Bankers Fleeing Brexit May Find Luxembourg an Acquired TasteBy
Grand Duchy seeking to lure bankers to post-Brexit foothold
Michelin stars may struggle to outshine London’s luster
Little Luxembourg is luring firms on the lookout for a post-Brexit foothold in the European Union, from JPMorgan Chase & Co. to insurance giant American International Group Inc.
While many find the Grand Duchy a multilingual paradise, would-be expats are being warned not to expect the cosmopolitan lifestyle they currently enjoy in London and that they should prepare to spend long hours on clogged roads.
The nation is already packed to the rafters with banks and investment houses despite the loss of banking-secrecy rules that helped propel its transformation from a bastion of coal and steel in the postwar years.
After Brexit, “it will be crazy,” said Jose Pedro Fernandes, a 56-year-old taxi driver, who moved to Luxembourg from Portugal 15 years ago and earns a living transporting financial workers around the jammed capital that lacks a subway and suffers from inadequate bus services.
Traffic congestion has become “unbearable,” according to Fernandes, because of construction sites everywhere to create a new tram line and a wave of new office buildings that can be seen popping up in and around Luxembourg city, the capital of by far the EU’s richest state.
AIG in March said it will open an operation in Luxembourg following the U.K.’s vote to leave the European Union. U.S. insurer FM Global and Lloyd’s of London insurer Hiscox Plc., as well as private equity firm Blackstone also chose Luxembourg as their new EU hub. JPMorgan this month said it plans to move hundreds of London-based bankers to expanded offices in Luxembourg, Dublin and Frankfurt.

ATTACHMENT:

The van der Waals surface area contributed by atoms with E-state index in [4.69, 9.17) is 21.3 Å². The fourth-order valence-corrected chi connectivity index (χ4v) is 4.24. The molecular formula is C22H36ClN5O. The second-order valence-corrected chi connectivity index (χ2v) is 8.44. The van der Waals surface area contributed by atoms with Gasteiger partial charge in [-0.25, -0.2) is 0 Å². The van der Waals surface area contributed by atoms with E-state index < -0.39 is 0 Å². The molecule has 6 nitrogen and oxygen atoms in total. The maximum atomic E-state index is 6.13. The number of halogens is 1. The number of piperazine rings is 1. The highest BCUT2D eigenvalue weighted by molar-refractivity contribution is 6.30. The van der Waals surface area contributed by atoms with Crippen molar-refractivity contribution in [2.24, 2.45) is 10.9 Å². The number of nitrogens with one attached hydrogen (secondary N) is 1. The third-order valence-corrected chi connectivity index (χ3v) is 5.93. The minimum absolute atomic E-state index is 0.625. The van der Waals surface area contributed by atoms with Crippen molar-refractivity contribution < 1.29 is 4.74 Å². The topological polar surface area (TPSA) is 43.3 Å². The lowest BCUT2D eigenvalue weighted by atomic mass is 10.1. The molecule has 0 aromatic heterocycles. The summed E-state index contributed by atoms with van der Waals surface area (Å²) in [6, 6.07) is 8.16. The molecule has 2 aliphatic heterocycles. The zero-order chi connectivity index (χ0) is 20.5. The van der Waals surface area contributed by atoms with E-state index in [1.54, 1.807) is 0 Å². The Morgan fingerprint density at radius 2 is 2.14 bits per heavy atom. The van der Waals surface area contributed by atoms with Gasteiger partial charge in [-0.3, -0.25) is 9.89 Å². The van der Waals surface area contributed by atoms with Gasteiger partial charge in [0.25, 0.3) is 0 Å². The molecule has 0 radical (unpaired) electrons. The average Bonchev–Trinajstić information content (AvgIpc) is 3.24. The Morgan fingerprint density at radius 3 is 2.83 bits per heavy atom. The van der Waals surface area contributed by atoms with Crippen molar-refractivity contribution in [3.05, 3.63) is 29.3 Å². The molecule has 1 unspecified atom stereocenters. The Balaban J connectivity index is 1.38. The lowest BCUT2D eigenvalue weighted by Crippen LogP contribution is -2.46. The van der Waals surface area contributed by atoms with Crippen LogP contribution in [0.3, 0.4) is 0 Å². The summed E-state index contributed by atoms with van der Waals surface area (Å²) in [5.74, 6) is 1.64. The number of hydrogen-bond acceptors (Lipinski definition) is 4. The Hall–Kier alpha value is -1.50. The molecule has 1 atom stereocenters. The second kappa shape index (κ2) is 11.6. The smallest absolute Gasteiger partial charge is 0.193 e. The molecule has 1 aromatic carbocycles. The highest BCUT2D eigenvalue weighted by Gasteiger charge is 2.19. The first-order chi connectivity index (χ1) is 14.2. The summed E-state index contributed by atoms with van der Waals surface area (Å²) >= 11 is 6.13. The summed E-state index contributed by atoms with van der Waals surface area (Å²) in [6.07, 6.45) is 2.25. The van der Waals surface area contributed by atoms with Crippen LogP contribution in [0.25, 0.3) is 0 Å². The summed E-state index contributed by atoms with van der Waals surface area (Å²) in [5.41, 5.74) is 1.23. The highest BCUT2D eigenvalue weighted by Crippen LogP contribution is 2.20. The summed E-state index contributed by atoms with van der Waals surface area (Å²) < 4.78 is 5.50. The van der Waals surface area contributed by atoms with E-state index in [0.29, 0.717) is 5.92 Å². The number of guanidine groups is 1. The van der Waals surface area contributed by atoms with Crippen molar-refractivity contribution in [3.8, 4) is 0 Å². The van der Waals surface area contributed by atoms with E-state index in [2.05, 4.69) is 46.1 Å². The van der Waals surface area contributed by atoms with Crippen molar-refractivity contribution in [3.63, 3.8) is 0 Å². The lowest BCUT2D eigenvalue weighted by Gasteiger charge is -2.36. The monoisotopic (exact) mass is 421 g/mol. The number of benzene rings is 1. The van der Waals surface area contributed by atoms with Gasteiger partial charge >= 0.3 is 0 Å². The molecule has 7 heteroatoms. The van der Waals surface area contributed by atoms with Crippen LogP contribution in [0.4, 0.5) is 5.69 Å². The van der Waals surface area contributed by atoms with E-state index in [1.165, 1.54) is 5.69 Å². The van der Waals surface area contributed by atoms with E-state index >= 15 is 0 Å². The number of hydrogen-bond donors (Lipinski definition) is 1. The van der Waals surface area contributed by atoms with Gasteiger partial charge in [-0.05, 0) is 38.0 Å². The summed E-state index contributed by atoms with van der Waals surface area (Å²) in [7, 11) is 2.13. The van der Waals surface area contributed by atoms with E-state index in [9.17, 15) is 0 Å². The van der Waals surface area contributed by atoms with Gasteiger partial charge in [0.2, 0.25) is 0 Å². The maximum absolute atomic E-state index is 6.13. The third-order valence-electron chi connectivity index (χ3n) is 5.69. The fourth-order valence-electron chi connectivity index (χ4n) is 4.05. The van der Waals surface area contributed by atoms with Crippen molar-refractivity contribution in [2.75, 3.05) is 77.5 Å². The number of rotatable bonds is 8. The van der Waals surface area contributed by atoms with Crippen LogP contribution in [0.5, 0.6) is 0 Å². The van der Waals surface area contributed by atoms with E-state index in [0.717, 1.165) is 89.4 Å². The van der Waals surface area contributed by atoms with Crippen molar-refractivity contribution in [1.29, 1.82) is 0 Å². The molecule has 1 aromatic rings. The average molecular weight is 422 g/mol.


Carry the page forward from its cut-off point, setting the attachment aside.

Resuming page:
Luxembourg remains the world’s largest fund market after the U.S. and its swift adoption of EU laws and rules for so-called passporting fund administration and other services have swelled assets under management at its banks.
Passporting is a massive draw post-Brexit because it allows foreign firms authorized in a state such as Luxembourg to do business in the rest of the soon-to-be 27-nation bloc plus Iceland, Liechtenstein and Norway.
There is not one financial passport, but rather a series of sector-specific agreements covering everything from banking to insurance and asset management. It’s why global firms such as Goldman Sachs or Morgan Stanley can currently have the overwhelming bulk of their staff in London, with only satellite offices in other capitals like Paris and Frankfurt.
Culturally and socially, Luxembourg has been trying to adapt to the growing demands of its wealthy population and a likely influx from the U.K. capital. Celebrity artists now regularly pay a visit and, unlike in bigger cities, it’s still easy to snap up a ticket for shows.
Well-paid bankers and their families won’t starve. What Luxembourg lacks in sandwich bars it makes up for with 11 Michelin starred restaurants often serving regional delicacies such as black pudding and liver dumplings washed down with Pinot Gris.
Still, Luxembourg is light years behind London when it comes to things to do and places to hang out. The U.K. capital was last year ranked best city in the world for quality of life, ahead of Paris and New York, in a PricewaterhouseCoopers survey.
“There’s no atmosphere in the city in the evening,” said Chris Edward, U.K. country manager at Lombard International Assurance, who, nevertheless, says he likes being one of the 590,000 people crammed into the EU’s second-smallest nation. “Where I live locally, it’s totally different.”
Luxembourg’s house-price index in the second quarter of last year grew by 5.6 percent from the previous year, according to the country’s statistical office Statec. In 2016, the average price for existing apartments was 4,613 euros ($5,165) per square meter, and 594,379 euros for a one-family house.
The data don’t show the full picture, since high-quality family homes with two or more bedrooms close to Luxembourg city, are priced at or above a million euros.
Not in the same pay league as many of the new wave of immigrants, Fernandes, the taxi driver, can’t afford to live centrally anymore. His home now consists of a room in the northern town of Clervaux, more than an hour’s drive away from the center.
While renting or buying a house in the center costs too much for many, others who crave a bigger place in the countryside must also pay a price -- a tortuous journey from neighboring Belgium, France and Germany. That means dodging long lines of Porsche 911s and Audi station wagons is already a daily ritual for the hordes of white-collar workers.